Farmers plunge water pumps several hundred feet into the ground and come up dry, forcing them into debt to install something that can dig even deeper. Well-meaning politicians promise salvation by sea wall at the risk of prolonging their town's demise. Governments redirect rivers in the name of ecological balance, when what they're actually doing is building power through the control of water.

Climate change has transformed humanity's relationship with all types of water into one of conflict and desperation, and the decisions people make to deal with this new reality often worsen or prolong the problems in ways that ruin lives and ecologies.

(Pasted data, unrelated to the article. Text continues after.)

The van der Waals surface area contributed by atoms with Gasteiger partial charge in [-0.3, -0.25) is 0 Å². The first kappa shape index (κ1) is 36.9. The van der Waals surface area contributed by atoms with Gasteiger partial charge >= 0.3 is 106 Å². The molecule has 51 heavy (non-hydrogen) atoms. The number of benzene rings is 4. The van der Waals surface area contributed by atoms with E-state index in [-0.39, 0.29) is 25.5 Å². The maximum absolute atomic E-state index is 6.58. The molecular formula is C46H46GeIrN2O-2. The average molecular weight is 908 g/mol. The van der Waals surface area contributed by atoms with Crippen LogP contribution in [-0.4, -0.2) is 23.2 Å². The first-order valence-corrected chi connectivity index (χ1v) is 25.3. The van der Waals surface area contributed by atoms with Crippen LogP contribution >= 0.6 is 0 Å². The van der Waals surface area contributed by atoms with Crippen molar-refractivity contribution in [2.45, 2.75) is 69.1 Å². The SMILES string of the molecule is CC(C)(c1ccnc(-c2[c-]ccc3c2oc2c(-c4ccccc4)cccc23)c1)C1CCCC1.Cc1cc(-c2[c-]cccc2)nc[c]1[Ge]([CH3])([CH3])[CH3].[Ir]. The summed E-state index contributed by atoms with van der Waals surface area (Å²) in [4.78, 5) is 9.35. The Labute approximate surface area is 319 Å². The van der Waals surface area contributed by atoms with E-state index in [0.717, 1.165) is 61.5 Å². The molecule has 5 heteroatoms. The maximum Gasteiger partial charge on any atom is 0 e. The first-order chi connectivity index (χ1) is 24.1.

This project will come in three parts, each based in India. For The Baffler, Colin Daileda will examine how farmers are trapped in a cycle of debt and aquifer depletion that forces them to drain their groundwater and their finances. An article in Hidden Compass will describe how a coastal town is trying to save itself with a sea wall, and why that sea wall may only prolong its painful submergence. And for Fifty Two, Daileda will write about how the Indian government may ruin one of the country's most unique ecologies by diverting one river into another.

These stories are the world's present and future. They are stark realities, and they are also harbingers.

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